The dwarf wrinkled her nose and started working on her greaves. As long as she maintained this distance, odor would not be an issue… for Medvak. “Once I have a home of my own,” she said after freeing one half-cooked leg from its steel encasing, “I’ll definitely seek you out to help me choose the right doors.” She wriggled her toes with delight.
“Cool,” the man said absentmindedly. “So a few weeks ago, I gained a level after selling a rare door to a sphinx refugee from an abusive wizard. I haven’t fought anyone all week, so this came as a total surprise.”
Hilda leaned forward, enjoying the feel of the wind on her skin. It was such a delight to be free of that metal dwarf cooker and have a nice meal by the fire without having to pay for it. After all, she came here to make money, not spend it.
The barbarian’s eyes briefly flickered over her body and he smiled with the corner of his mouth. “Nice tunic,” he said. “So anyway, I looked at my advancement tree and there was a new totem. A door totem. Ever heard of anything like that?”
Hilda shook her head since her mouth was too full to answer. She took another swig and found her jug empty.
“I took it and instantly gained the ability to find secret doors and a combat bonus whenever holding a door. Also,” he flexed a massive bicep, “doors don’t encumber me like they used to. I can carry 20 doors without sweating.” He sure was sweating now…
“You could be a floating door ride at a carnival…” Hilda suggested, fascinated with a furiously burning marshmallow that fell into the fire.
The man looked at her crossly then snorted the anger away. He struck her as the type that was slow to anger and quick to forgive, which was considered righteous in the commentaries. She was slow to anger and slow to forgive, which was a flaw, but was cancelled by her virtue. Or something like that. She flunked her advanced commentaries class. Bigly.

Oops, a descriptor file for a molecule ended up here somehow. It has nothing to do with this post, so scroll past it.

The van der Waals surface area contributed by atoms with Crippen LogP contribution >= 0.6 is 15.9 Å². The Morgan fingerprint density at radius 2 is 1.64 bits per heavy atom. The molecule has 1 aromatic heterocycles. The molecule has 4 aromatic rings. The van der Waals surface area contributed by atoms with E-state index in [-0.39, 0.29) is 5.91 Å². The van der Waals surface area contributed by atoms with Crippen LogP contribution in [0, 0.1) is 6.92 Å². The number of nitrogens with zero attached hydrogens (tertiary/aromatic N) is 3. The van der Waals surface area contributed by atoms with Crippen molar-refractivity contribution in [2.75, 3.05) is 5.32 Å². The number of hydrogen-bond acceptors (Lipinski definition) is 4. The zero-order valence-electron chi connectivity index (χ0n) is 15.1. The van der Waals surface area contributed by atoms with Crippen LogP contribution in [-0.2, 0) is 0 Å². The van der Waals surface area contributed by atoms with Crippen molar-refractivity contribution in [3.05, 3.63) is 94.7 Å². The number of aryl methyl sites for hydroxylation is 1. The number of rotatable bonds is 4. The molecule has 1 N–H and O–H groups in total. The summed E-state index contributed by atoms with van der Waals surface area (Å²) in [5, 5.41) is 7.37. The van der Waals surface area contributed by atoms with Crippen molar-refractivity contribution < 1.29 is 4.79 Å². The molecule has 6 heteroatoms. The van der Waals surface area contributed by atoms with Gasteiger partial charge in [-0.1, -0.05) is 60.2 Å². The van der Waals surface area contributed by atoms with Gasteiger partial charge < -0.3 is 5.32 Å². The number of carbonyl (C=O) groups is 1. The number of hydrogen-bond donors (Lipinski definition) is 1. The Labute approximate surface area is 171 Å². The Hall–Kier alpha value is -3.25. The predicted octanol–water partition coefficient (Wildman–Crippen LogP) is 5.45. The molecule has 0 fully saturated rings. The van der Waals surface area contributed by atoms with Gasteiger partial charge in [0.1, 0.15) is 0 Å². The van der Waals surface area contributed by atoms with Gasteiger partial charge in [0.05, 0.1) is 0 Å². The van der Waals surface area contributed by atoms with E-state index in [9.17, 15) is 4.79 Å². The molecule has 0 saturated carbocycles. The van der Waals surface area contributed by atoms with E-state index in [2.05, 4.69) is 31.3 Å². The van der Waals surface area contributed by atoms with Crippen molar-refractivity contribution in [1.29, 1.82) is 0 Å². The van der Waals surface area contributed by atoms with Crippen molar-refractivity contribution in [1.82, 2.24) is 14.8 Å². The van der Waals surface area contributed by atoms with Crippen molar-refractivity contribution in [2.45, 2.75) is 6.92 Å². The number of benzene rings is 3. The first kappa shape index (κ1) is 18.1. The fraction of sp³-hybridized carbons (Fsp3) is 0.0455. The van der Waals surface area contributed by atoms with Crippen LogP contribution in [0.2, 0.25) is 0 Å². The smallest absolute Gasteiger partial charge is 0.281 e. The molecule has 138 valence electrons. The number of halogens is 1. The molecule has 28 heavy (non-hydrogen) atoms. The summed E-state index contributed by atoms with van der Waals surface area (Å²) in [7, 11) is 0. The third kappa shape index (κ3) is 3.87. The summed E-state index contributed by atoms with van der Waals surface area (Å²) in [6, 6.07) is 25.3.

“Not my business model,” he finally said, “and don’t call me a doorman or I’ll smack you right on the head.”
Hilda’s snort despite herself. “At least do it with a cool door...”
The wind shifted and started blowing smoke in the dwarf’s face. She got up and took a seat nearer to the barbarian (and the marshmallows!) to get out of the way of the smoke. From up close, she sensed how huge Medvak was, even for a human. She guessed that if they were both standing up, the top of her head would barely reach his elbow.
The two sat in silence for a while, enjoying the crackling of the fire and the music of nature. A cool breeze blew through the trees, carrying the odor of running water and distant blossoms. Stars glittered like diamonds on black velvet. None of this gave Hilda any idea what to say. She was really bad at small talk.
The barbarian threw another handful of twigs into the fire. “So--”
“Do you want to form a partnership?” Hilda blurted out, surprised by her own audacity. “You’ll keep the doors and I’ll keep the loot?”
Medvak grinned and there wasn’t the least bit of evil or chaos in his grin, just two rows of mostly intact teeth with some ground beef stuck between them.
“Deal, mystery girl.” He said and offered her his ham-sized hand. “You’re so secretive, I’m sure you have a cool story to tell.”
Hilda shrugged. They shook hands, her small palm entirely enveloped by his huge paw. It was a good handshake, neither a flimsy noodlefest nor a needless contest of strength. In dwarf culture, this was worth more than any carefully worded contract.
“Just so you know,” Hilda said as soon as she got her hand back. “I really do have a boyfriend. Also: I don’t do dishes.”